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‘The Feel-Good Company’ aims to champion female-led businesses

In this article:
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Brittany Driscoll, Squeeze CEO and Alli Webb, Drybar Founder, joins Yahoo Finance’s Kristin Myers and Alexis Christoforous to discuss aiding female entrepreneurs and business outlook amid the pandemic.

Video Transcript

KRISTIN MYERS: Welcome back. There's a new company that will help female-led businesses called The Feel-Good Company, and it was started by two powerful business women themselves, Brittany Driscoll, CEO of Squeeze, and Alli Webb, the founder of Drybar. Thank you both for joining us today.

I'll throw this out to the both of you, and perhaps, Brittany, you can start first. Why did you want to start this company, especially at a time like this? I'm seeing so many women leaving the workforce because of the pandemic. It feels as if a movement, an initiative like this couldn't be better timed.

BRITTANY DRISCOLL: Thanks. Well, we agree. I think that for us, when we started Drybar, when Alli started Drybar, and I worked for the company for four years, we always used to talk about how when you look good, you feel good. And when you feel good, you can take on the world. And when we started Squeeze, our second venture which is a massage company and obviously a feel-good experience, we really realized that through our expertise in architecture, and branding, and creating a great team culture, and then technology, which is a big differentiator of Squeeze, that we really had all these amazing components that created a feel-good experience.

And we're both so passionate about championing women and wellness in particular is going to just continue to be a focus for Americans, especially as we come out of the pandemic, that we felt like what a great opportunity to-- to support women who are wanting to create great experiences and specifically within the wellness space.

ALEXIS CHRISTOFOROUS: Alli, talk to us a little bit, though, about the effect the pandemic has had on these kinds of businesses, which are, you know, generally close interaction. I mean, you're talking about a massage-- I would love to have a massage right now, but there's a little trepidation there, right-- or getting your hair blown out. I mean, what has it done to the business and how have you had to-- to pivot?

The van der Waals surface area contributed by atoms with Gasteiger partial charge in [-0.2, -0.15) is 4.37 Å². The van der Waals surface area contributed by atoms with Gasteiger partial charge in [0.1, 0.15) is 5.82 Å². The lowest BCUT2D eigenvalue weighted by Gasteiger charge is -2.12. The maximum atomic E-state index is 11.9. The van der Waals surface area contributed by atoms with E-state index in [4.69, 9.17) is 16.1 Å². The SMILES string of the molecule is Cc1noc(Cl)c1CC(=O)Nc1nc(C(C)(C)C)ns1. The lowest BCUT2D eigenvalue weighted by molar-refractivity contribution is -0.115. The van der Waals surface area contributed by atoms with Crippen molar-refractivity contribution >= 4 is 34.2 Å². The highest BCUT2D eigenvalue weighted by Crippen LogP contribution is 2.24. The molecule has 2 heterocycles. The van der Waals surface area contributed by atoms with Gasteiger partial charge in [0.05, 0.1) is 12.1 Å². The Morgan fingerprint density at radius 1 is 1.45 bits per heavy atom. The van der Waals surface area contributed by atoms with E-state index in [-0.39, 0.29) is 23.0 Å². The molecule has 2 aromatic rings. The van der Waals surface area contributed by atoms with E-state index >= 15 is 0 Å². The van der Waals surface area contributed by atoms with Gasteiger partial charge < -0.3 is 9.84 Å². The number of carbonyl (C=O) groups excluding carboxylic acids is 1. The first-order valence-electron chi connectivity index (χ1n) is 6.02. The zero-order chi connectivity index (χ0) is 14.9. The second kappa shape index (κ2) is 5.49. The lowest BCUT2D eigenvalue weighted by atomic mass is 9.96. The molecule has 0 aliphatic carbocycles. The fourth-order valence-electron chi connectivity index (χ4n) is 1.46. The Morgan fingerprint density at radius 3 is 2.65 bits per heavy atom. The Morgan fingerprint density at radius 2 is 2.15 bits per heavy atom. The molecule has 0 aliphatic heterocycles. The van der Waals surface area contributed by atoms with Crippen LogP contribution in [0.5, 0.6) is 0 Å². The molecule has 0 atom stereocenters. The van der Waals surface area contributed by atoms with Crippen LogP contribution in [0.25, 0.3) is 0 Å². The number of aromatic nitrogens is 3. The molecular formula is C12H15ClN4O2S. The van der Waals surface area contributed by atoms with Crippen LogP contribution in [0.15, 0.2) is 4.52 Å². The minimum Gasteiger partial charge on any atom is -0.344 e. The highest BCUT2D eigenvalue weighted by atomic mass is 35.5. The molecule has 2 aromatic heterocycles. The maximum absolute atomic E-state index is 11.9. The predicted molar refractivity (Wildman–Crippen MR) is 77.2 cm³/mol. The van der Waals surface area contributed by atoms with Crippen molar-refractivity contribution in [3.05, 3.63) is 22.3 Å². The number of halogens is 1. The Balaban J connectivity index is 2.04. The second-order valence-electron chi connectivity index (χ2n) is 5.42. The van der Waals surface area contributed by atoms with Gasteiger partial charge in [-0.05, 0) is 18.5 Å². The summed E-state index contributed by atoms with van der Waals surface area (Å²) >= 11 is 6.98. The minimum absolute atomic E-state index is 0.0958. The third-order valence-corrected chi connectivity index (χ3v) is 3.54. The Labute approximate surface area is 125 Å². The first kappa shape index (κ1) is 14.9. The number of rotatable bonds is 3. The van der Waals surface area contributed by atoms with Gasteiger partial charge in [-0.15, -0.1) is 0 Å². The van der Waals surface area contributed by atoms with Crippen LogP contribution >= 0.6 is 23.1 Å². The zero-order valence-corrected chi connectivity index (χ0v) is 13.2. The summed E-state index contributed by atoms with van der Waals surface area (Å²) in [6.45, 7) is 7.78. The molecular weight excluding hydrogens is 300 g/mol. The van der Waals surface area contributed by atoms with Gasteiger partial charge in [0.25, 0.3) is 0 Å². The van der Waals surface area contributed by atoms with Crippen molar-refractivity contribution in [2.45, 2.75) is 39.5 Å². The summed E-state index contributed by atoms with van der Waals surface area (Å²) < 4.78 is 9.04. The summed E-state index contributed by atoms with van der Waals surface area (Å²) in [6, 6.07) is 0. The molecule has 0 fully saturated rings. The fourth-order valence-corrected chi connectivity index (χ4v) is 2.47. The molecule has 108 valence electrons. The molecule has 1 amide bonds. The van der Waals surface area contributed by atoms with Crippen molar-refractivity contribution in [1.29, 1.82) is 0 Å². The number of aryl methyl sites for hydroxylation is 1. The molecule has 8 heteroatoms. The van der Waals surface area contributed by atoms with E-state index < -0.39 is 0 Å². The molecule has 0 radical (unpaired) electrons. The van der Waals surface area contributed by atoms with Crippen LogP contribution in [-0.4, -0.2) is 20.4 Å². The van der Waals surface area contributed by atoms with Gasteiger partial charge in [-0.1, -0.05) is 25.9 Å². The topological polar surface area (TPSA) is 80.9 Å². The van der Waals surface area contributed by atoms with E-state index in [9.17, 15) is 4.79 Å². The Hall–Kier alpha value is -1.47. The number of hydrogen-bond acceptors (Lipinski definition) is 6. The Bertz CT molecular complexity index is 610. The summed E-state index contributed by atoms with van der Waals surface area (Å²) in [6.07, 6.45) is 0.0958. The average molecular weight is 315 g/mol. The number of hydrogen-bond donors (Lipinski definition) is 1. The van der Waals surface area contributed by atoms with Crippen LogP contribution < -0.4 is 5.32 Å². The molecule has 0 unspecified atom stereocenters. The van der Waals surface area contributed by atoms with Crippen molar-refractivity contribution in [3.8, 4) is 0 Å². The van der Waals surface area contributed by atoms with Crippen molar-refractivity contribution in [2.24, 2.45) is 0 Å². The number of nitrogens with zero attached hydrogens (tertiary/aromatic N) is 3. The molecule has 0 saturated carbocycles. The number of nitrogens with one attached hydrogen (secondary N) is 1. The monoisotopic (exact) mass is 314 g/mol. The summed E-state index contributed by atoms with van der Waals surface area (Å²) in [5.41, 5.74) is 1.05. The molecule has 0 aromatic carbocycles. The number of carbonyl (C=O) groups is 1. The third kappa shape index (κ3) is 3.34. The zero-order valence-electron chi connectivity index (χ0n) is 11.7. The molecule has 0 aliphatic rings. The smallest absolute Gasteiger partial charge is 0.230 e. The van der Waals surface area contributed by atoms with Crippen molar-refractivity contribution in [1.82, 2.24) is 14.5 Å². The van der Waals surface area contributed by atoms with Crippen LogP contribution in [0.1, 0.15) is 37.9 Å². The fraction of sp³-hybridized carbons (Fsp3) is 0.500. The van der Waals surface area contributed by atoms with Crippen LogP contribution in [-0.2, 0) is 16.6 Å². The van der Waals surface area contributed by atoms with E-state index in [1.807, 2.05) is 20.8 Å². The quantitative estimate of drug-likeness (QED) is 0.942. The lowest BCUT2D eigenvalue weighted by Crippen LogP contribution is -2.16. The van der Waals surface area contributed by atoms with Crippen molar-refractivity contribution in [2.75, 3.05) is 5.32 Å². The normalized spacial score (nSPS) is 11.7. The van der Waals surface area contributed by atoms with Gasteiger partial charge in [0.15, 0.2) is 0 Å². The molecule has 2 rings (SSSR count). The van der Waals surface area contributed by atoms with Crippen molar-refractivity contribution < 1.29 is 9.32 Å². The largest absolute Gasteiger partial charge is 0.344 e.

ALLI WEBB: Yeah, I mean, you know, the service business is amongst the hardest hit. And Drybar and Squeeze, you know, our other company was-- was deeply affected by it, and we closed down very early. We're just now reopening most of the Drybar locations across the country. And I'll tell you, they are busy. Women are coming back. Just like you said you want a massage, this-- we're seeing the same thing in Squeeze.

We finally opened the door to Squeeze again. You know, obviously the big difference now is that there's tons of precautions in place. We're making sure that everyone feels really safe from not only our stylists and therapists, but our clients, like everybody across the board feels really comfortable, and we're taking all the precautions necessary. So, you know, it was a really rough year and-- and really hard to-- to manage it internally.

And we-- you know, I mean, Brittany did such a great job of this, of, like, staying really connected to the therapists and the same on the Drybar side with the stylists. And knowing that this was eventually going to end and we were eventually going to get back in, as Brittany alluded to, it's, like, people are really anxious to get back into their routine to do the things that make them feel good, not to mention look good. So yeah, I mean, we are, like, fingers crossed that this-- this lasts and, you know, that we can put that all in the past.